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iPadOS release date, features and compatibility details

iPadOS
Dark mode on iPadOS. Image Credit: Apple
(Image credit: Apple)

Apple didn't launch its new tablet-friendly software as soon as we expected, but the iPadOS release date has passed and you can download iPadOS to your Apple tablet right now. In fact, we're already up to iPadOS 13.2.

It's the first time Apple has made a piece of software that's specifically designed for iPads.

The update means iPad owners are finally able to play Apple Arcade, the new gaming subscription service - and enjoy all the new tricks and tweaks coming to Apple tablets. You'll also be able to enjoy some features also coming to iPhones - that's why iPadOS has been numbered identically to iOS versions to indicate parallel releases.

The new operating system is a big change for Apple, which finally committed to splitting the iPad's software from the iPhone's iOS it had run on since the tablet first came out.

Below, we have a list of the best iPadOS features you're now able to experience when the new software hits your slate. It "builds on the same foundation as iOS," according to Apple, but expect iPadOS to grow more into its own operating system over time.

iPadOS brings a variety of critical improvements to the tablet UI. Some of these make better use of screen real estate while others introduce new gesture controls (and even mouse support) for a better tablet experience. In short, iPad users won't just run an up-sized iOS any longer.

iPadOS release date

September 24 was the download date for iPadOS and that was revealed alongside the new iPhone 11, iPhone 11 Pro and iPhone 11 Pro Max, as well as the Apple Watch 5 and a new entry-level iPad.

Apple followed up with iPadOS 13.1 swiftly thereafter, released a few other interim versions and, in late October, pushed iPadOS 13.2. Most of these updates were bug fixes and optimizations, as Apple's changelog revealed - not just residual issues from the new forked build, but similar problems to those haunting iOS 13.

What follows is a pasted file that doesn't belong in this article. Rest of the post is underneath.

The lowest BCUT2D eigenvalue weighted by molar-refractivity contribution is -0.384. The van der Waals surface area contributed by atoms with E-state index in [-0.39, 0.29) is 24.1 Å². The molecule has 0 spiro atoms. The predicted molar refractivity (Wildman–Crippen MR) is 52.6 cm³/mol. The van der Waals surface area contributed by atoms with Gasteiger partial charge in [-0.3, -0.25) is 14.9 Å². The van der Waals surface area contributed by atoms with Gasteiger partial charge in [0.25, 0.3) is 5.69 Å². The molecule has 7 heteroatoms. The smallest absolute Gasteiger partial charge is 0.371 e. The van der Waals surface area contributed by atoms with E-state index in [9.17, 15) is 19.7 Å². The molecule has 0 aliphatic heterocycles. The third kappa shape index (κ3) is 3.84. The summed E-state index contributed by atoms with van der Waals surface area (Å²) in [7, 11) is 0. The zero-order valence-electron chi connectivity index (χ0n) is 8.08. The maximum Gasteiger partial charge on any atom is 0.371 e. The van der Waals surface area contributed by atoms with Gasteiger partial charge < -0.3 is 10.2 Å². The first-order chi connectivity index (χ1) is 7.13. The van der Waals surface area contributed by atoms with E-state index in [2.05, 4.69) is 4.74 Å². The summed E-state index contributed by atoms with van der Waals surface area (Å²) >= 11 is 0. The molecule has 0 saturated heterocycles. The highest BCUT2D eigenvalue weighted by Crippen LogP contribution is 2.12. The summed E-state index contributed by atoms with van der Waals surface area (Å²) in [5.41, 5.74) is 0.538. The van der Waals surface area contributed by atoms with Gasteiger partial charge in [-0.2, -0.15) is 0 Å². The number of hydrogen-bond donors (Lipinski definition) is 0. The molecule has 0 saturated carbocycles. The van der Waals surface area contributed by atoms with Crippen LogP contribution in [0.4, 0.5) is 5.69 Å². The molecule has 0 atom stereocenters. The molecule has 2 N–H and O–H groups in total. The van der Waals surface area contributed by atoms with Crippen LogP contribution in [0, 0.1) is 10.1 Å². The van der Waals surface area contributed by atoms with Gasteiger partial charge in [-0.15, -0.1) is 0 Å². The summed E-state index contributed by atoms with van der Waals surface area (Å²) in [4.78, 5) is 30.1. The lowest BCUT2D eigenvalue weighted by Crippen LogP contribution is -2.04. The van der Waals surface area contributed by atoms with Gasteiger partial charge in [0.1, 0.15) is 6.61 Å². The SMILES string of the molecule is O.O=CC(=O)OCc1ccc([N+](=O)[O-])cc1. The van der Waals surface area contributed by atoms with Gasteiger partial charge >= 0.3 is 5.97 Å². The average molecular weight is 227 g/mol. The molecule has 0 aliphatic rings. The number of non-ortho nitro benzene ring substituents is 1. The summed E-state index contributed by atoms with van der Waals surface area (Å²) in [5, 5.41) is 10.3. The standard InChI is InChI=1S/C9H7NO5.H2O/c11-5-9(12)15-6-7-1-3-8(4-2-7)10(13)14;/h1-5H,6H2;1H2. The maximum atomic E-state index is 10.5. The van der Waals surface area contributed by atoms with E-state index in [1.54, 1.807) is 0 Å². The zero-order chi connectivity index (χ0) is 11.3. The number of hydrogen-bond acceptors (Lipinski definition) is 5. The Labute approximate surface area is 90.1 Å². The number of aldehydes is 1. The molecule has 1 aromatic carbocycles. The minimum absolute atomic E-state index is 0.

iPadOS 13.2 also introduced support for the just-announced AirPods Pro, as well as support for HomeKit video and routers. 

Which iPads work with iPadOS?

There's a long list of iPads that are able to download the update, but you'll be missing out if you have the original iPad Air, iPad Mini 2, iPad Mini 3 or something older.

The following iPads can get an update to iPadOS now:

It's likely the new iPad Pro, which we're expecting to see unveiled in mid-October 2019, will come with the operating system pre-installed.

New iPadOS home screen

iPadOS

Today View alongside a tighter grid of apps on the new iPadOS home screen. Image credit: Apple

(Image credit: Apple)

The first big change over you'll notice in iPadOS is on the new home screen. The grid of app icons is tighter, allowing you to fit more on the screen and reducing the amount of dead space on the display.

With a tighter grid of apps, there's now an option to show Today View alongside them, for a more useful overview screen.

It can be added to the Home screen for quick access to widgets with a simple swipe from the left side of the screen, and you can switch out the widgets pinned here to display the ones most relevant to you.

Sidecar is a big new change

If you're wondering what the biggest feature of iPadOS might be, Sidecar is a real contender. It natively bakes in wired (or wireless) support for using your iPad as a Mac second screen, bringing with it a whole host of functionality.

This mode effectively turns any iPad into a portable monitor, one with a powerful internal battery, allowing apps and multiple windows to be dragged onto its screen and interacted with using a mouse, keyboard or Apple Pencil.

In the beta, you couldn't mess around with the resolution but that may have changed now the final software is here. We'll be sure to check that when we have it running on our tablet.

iPadOS has a new way to multitask

iPadOS

Slide Over in iPadOS in action, with a side view of Messages over Safari. Image credit: Apple

(Image credit: Apple)

Multitasking also gets an upgrade on iPadOS is a few ways.  First up, you'll be able to use Split View to see two app windows at a time for the same app, or two different apps. iPadOS uses a drag-and-drop interface here, making switching between apps and windows easy.

Slide Over lets you quickly pull up an app in a side window, over the top of another app – allowing you to quickly check things such as emails, messages or reminders without having to exit the current app you're using.

Dragging up from the bottom of the screen will allow you to move between apps in the Slide Over panel.